Philippines wins seat in UN Human Rights Council


Posted at Oct 13 2018 01:16 AM | Updated as of Oct 13 2018 05:06 PM

Philippines wins seat in UN Human Rights Council 1
The Philippine Delegation to the United Nations led by Permanent Representative Teodoro T. Locsin Jr. with Maria Fernanda Espinosa, President of the UN General Assembly, after the Philippines won its bid for a seat in the UN Human Rights Council during elections in New York on Friday. Handout

MANILA (2nd UPDATE) The Philippines on Friday won a seat at the United Nations Human Rights Council despite strong opposition from an international human rights group, the Department of Foreign Affairs (DFA) said.

The Philippines garnered 165 votes of 192 votes cast by member-states, the DFA said in a statement.

With the victory, the Philippines will get to serve another three-year term in the 47-member Council based in Geneva from 2019 to 2021.

“Our election to another term in the Human Rights Council would not have been possible without the support of other UN Member-States who clearly understood where we are coming from,” DFA Secretary Alan Peter Cayetano said, after he was informed of the election results by Philippine Permanent Representative to the UN Teddy Locsin, Jr.

The New York-based Human Rights Watch earlier said the Philippines, along with Eritrea, should not be given seats at the council because of its "egregious human rights records."

“Philippines President Rodrigo Duterte’s abusive ‘war on drugs’ has been a killing frenzy that has left thousands dead. In Eritrea, the authorities persecute and jail government critics and force citizens into indefinite national service," the group said in a statement.

At least 4,854 drug suspects have been killed in police anti-drug operations, but human rights groups and government critics said the figure is understated.

The Philippine government has several times denied involvement in summary killings, saying drug suspects slain in police anti-drug operations had put up violent resistance.

‘Repudiation of Duterte’s critics’

Malacañang, meanwhile, has defended the Duterte administration’s human rights track record.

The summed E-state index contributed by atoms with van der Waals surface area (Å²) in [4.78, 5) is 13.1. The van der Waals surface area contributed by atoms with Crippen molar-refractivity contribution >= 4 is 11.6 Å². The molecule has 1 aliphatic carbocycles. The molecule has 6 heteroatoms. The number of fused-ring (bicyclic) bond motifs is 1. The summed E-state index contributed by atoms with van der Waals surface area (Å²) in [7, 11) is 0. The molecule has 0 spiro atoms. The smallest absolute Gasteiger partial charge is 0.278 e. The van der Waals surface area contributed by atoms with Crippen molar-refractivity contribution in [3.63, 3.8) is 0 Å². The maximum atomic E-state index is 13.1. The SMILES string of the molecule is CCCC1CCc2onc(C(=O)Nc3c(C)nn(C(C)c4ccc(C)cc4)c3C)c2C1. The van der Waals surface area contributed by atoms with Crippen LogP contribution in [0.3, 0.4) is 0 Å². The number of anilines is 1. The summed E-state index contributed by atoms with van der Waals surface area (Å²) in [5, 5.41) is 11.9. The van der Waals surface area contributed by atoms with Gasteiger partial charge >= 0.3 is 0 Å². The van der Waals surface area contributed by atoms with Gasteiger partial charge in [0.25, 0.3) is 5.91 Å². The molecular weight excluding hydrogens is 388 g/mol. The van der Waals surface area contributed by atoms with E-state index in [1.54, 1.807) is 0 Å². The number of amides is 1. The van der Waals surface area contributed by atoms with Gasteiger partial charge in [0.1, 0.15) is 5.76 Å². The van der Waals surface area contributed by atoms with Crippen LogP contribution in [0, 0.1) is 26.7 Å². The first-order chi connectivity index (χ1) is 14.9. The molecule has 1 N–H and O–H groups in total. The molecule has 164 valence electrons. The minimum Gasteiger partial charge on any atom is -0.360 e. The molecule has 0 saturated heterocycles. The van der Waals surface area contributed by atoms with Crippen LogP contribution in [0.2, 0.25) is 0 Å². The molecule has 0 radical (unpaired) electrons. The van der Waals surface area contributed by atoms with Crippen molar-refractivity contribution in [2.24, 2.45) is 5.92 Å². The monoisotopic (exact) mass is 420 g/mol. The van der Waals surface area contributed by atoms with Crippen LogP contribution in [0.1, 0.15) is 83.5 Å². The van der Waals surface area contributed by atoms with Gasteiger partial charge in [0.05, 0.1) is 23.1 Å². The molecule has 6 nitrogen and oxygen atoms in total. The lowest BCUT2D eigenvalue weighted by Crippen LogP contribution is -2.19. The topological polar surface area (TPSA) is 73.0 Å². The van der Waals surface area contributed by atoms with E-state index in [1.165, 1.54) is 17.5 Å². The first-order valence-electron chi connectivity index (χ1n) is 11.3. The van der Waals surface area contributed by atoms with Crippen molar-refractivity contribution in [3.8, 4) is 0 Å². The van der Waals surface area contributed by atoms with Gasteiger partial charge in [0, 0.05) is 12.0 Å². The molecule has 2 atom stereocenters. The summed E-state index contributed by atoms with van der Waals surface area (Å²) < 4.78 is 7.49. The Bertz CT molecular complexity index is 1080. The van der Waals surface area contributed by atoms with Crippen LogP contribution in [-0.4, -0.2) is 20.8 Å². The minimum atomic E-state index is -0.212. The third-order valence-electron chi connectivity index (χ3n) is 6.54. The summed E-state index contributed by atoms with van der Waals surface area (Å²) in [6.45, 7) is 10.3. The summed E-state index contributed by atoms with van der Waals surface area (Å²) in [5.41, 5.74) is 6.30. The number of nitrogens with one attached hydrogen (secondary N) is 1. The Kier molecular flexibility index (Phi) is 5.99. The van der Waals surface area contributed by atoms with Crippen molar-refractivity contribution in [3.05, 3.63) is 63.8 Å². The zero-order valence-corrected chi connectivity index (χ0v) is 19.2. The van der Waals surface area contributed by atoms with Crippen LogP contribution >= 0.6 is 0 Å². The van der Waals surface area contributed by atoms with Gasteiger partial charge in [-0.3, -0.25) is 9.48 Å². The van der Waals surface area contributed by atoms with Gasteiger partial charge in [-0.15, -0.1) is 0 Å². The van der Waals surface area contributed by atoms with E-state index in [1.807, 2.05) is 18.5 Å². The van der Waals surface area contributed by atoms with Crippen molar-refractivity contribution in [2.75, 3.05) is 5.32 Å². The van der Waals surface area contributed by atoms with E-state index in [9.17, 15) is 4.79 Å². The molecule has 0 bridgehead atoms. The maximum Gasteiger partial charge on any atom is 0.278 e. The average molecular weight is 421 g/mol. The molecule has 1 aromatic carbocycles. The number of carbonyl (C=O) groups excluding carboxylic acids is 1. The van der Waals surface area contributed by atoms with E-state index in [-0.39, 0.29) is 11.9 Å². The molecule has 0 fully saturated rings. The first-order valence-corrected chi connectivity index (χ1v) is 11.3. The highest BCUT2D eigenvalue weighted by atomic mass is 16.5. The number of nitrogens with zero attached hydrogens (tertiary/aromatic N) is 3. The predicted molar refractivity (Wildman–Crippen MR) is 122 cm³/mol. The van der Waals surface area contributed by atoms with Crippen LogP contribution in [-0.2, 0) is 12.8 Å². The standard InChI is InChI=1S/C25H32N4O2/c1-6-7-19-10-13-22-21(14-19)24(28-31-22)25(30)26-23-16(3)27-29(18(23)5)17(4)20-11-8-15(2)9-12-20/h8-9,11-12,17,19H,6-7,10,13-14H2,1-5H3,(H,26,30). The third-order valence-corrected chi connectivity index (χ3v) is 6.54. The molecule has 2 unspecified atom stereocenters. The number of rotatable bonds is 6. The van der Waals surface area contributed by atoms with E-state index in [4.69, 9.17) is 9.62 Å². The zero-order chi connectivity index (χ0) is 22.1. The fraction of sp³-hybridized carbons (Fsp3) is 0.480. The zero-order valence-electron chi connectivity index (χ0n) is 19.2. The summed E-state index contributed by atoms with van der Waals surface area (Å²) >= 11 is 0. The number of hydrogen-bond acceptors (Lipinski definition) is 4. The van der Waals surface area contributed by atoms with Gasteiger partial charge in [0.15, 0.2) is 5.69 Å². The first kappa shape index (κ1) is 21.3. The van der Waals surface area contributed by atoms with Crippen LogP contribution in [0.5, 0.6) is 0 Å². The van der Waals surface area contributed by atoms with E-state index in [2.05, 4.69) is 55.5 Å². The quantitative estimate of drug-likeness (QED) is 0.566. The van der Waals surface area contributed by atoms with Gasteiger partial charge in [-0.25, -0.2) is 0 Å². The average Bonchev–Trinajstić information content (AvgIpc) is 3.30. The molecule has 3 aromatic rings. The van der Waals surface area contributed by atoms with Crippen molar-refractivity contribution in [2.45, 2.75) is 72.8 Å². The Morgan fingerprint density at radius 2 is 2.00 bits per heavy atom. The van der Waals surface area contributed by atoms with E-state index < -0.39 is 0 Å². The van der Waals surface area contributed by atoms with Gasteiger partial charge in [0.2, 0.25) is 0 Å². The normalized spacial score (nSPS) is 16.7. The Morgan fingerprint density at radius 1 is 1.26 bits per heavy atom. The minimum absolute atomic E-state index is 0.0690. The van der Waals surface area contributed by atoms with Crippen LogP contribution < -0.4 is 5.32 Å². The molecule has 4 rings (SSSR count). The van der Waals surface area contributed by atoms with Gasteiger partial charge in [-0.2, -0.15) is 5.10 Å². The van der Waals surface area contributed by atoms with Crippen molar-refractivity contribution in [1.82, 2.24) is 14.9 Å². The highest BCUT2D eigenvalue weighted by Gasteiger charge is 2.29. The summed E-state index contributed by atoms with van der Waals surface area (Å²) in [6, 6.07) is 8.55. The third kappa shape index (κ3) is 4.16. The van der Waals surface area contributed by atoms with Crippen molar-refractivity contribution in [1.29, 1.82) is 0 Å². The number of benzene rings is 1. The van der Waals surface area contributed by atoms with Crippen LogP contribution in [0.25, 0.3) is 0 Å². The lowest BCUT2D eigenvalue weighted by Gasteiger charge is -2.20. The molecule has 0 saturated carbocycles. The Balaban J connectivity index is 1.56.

The Philippines' re-election to the council "is a repudiation of the critics and detractors on President Duterte's unrelenting war against illegal drugs," according to Chief Presidential Legal Counsel Salvador Panelo.

"With the county's re-election, the President's campaign against illegal drugs, corruption, and criminality has, in effect, been acknowledged by the international community as essential to the protection of the right to life, liberty and property of every peace-loving and law-abiding citizen of our State," Panelo said in a statement.

Cayetano, meanwhile, described it as "a vindication of President Duterte’s campaign against illegal drugs".

“Our successful bid to keep our seat in the Council is proof that many in the international community remain convinced the Philippines respects and protects human rights and have seen through the efforts of some to politicize and weaponize the issue,” he said.

Aside from the Philippines, the other Member-States elected by the General Assembly were Argentina, Austria, Bahamas, Bahrain, Bangladesh, Bulgaria, Burkina Faso, Cameroon, Czech Republic, Denmark, Eritrea, Fiji, India, Italy, Somalia, Togo, and Uruguay.

The Philippines is serving a fresh three-year term in the Council after its election in 2015. It is serving as Vice President representing the Asia-Pacific Group, according to the DFA. The Philippines first served in the Council from 2007 to 2009 and then from 2012 to 2014.

Philippines wins seat in UN Human Rights Council 2
Philippine Permanent Representative to the UN Teddy Locsin, Jr. and Maria Fernanda Espinosa, President of the UN General Assembly. DFA handout​

Hours before the vote, Cayetano lashed out at HRW and other non-government organizations.

He accused human rights groups of criticizing the human rights record of the Philippines "in order to solicit more funds from donors", according to the DFA statement.

“Why moral bankruptcy? Katulad ngayon, budget season sa Europe. Kaya sila maingay, kasi gusto lang kumuha ng additional budget,” he said. “If you want to talk human rights, we’re here. Upuan natin. But [if] you just want to criticize us from afar and don’t want to give solutions, and just keep saying kayo tama kami mali, it’s helping no one except you and your finances." 

Cayetano, who is leaving the DFA to run as congressman of Taguig in the 2019 elections, also took a swipe at Iceland, which has criticized the Duterte administration's campaign against illegal drugs.

“Even yung pinakamaingay sa atin na Iceland. Alam mo ang number one problema ng Iceland sa human rights? It’s domestic violence,” Cayetano claimed. “Ang ingay-ingay nila sa atin. Samantalang ang sa kanila the kind of violence is at home, which is the worst kind of violence kasi your home is supposed to be your castle.” 

Locsin is set to replace Cayetano as DFA secretary.

The Philippines' seat was virtually assured in Asia Pacific regional group, because there were only five countries vying for the five seats in the bloc.

HRW had called on the UN for a "competitive elections" because it said candidates are elected regardless of their human rights record.